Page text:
SAN FRANCISCO — Living in any city, particularly one as small as San Francisco, comes with its challenges- the loud neighbors, the lack of parking, the graffiti, the panhandlers.
Then, there are the sirens and air horns.
If you live near a fire station and if your home is in San Francisco, the odds are good, because there are 42 stations spread out over 49 square miles you may have taken these periodic wails and honks as another given nuisance.
But a large group of citizens in the city’s center the Tenderloin, Polk Street, South of Market and central Market areas have had enough. Three years ago, Fire Chief Joanne Hayes-White signed a general work order saying that fire truck air horns should be limited to “high-risk” situations, but neighbors say little has changed and they are leaning on the chief to do more.
Some of the aggravated neighbors live near Station 3 on Post Street, believed to be the busiest fire station in the nation, with more than 7,000 engine runs every year. The air horns and sirens also tend to ricochet off taller buildings common in the area, amplifying the sound.
“It drives everybody nuts,” said Ron Case, an architect who has lived and worked on the 1000 block of Polk Street for nearly a decade. “It happens six times a day … if you’re having a meeting, you just have to stop until they go by. They start honking the horns at the corner of Post and Polk streets and you have to wait to talk until they pass Geary Street”.
At a community meeting last week organized by the Community Leadership Alliance, Hayes-White told a group of neighbors that she would work to mitigate the sound. But she can’t stifle the noise entirely, she said Tuesday. Sirens, she said, are used to give people at a distance a warning, but the air horns are necessary to notify cars and pedestrians in a fire truck’s path to get out of the way.
“In the Fire Department it’s a delicate balance between being able to perform our mission of protecting lives and property and being a good neighbor,” she said.
Part of the problem, firefighters and neighbors agree, is that the number of emergency calls has increased greatly since 1997, when the Fire Department took the city’s paramedic division under its wings. The department now sends a fire engine and ambulance to all 911 calls, unless it is classified from the get-go as a non-emergency medical call. That change increased the yearly calls by the tens of thousands.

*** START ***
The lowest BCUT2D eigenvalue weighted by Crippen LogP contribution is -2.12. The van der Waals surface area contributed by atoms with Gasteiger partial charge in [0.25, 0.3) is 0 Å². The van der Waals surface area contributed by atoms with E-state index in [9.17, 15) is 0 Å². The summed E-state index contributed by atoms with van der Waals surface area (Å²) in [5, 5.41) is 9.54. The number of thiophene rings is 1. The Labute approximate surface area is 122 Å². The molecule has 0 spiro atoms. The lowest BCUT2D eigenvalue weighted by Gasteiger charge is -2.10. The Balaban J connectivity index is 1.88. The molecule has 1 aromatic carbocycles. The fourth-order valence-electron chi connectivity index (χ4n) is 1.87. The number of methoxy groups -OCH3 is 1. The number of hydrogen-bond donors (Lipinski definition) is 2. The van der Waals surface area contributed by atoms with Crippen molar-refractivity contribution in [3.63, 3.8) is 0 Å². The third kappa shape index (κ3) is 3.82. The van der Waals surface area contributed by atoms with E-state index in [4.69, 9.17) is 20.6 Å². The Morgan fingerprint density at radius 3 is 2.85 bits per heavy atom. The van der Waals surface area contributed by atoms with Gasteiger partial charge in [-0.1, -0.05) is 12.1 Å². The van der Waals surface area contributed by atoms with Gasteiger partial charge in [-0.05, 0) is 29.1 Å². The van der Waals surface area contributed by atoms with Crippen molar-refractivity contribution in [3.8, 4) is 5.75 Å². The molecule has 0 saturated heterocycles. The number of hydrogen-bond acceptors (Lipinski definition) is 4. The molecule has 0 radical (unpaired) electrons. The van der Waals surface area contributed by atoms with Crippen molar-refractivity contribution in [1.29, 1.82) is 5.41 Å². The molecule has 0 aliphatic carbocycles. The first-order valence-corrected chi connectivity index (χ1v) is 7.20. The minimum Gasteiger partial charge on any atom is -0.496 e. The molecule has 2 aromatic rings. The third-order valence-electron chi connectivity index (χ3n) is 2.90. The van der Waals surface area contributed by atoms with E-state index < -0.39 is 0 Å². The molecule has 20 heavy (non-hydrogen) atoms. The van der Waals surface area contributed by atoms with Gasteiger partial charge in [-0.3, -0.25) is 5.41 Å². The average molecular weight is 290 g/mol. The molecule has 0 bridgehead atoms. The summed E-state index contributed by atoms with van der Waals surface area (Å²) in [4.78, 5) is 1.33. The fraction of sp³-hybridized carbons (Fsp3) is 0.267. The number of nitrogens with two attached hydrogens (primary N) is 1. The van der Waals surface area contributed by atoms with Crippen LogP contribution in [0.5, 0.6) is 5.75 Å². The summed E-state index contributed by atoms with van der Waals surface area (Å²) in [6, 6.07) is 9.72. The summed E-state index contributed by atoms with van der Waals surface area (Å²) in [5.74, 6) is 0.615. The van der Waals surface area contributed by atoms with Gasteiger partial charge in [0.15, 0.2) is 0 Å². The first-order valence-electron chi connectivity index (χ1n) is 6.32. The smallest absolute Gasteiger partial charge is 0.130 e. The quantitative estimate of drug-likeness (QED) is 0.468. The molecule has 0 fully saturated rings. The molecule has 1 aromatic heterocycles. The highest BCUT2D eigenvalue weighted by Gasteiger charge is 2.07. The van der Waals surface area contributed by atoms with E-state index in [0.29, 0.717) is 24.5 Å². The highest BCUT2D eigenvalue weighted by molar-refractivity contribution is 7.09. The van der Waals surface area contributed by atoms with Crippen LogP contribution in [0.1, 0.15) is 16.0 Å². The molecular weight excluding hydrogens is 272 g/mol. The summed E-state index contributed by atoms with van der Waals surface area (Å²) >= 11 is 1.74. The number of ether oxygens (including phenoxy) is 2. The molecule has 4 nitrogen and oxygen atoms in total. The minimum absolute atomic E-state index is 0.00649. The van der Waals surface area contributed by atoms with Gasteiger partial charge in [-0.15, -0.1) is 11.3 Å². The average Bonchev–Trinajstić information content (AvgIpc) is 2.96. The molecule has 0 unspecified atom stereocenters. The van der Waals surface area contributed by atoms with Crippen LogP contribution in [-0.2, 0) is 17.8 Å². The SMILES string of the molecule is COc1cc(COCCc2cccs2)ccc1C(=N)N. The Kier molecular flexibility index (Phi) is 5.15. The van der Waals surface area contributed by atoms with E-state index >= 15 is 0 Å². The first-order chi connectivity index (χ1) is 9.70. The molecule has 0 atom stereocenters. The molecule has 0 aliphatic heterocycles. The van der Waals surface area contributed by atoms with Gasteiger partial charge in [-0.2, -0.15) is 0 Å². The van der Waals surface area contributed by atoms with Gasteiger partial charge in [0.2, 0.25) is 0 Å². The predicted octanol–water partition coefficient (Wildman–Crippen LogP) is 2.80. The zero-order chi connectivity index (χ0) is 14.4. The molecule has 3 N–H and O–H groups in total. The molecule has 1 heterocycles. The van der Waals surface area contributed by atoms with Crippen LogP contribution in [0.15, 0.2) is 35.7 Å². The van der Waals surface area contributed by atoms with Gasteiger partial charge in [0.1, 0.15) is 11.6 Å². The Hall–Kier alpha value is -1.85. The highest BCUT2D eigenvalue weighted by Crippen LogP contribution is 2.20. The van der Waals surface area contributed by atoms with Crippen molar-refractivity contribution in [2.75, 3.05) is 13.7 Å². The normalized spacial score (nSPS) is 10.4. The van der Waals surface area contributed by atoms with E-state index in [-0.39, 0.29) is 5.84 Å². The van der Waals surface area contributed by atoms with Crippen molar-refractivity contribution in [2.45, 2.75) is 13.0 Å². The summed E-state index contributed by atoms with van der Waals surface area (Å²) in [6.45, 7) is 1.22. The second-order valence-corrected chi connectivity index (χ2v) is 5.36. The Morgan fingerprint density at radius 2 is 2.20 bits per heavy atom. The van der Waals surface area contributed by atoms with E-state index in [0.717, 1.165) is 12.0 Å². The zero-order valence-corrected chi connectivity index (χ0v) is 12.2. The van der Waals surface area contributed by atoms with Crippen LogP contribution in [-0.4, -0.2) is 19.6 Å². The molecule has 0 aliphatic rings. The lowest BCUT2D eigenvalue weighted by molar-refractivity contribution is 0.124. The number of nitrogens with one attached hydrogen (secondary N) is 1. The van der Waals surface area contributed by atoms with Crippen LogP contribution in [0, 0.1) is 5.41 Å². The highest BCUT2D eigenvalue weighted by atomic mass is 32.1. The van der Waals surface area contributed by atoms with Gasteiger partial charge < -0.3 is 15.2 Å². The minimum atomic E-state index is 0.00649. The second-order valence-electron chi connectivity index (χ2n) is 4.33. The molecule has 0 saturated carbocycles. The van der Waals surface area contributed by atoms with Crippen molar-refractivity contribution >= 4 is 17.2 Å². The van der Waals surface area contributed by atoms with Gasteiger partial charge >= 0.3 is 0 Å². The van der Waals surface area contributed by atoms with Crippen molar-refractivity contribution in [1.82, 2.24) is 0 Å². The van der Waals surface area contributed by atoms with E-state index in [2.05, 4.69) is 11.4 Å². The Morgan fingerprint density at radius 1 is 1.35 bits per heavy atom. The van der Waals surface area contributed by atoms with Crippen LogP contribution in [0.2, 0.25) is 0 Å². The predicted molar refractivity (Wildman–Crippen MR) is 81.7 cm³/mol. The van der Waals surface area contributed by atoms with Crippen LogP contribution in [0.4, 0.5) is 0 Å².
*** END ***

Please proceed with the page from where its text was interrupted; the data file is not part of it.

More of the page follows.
“Maybe we should re-evaluate how we send out fire engines,” said John Hanley, president of the local firefighters union. “But if you’re sick, you want us there, you’re not worried about an air horn.”
Hayes-White agreed, noting that any serious medical emergency needs at least four to six people to respond, not just two or three paramedics. The city has worked with its 911 call center during the past year to better classify the calls so that fewer vehicles can be sent on some runs.
But every year, Hayes-White said, there more 911 calls than the year before meaning more sirens and air horns are vexing people like Michael Pedersen.
Pedersen, who has lived in the Tenderloin for about 10 years, pointed to a 2004 city controller’s report that noted that the number of emergency calls is also inflated by false alarms from call boxes and commercial alarms.
“It’s a very inefficient system,” he said. “It’s mind-boggling the number of calls. We can’t have this every 10 or 15 minutes … You see kids crying, mothers don’t know what to do. It’s completely wacko, uncivilized.”
Pedersen wants the department to stop using air horns, and other neighbors have asked the department to lower the decibels of the sirens. Neither option seems feasible to firefighters.
The department’s sirens wail at roughly the same decibel level as other jurisdictions, the fire chief said. And the air horns should be used sparingly but cannot be quieted completely, she said.
To curb the use of horns, Hayes-White said her department and the Municipal Transportation Agency are considering the use of traffic lights that would automatically change to green for emergency vehicles.
Hayes-White, who lives near Stonestown, said she also hears sirens day and night, though she admits that the noise is less jarring and frequent than for Tenderloin residents
“The takeaway is that we are trying to look at better ways to reduce the adverse impacts,” she said. “But there’s no way we can totally avoid having sirens and air horns … it’s part of any dense urban setting.”
“It’s a very inefficient system. It’s mind- boggling the number of calls. We can’t have this every 10 or 15 minutes.”
Tenderloin residentPublic safety demands that people be warned when firefighters respond to emergencies, but residents of some areas say they can’t take the sirens and horns. Mike Kepka / The Chronicle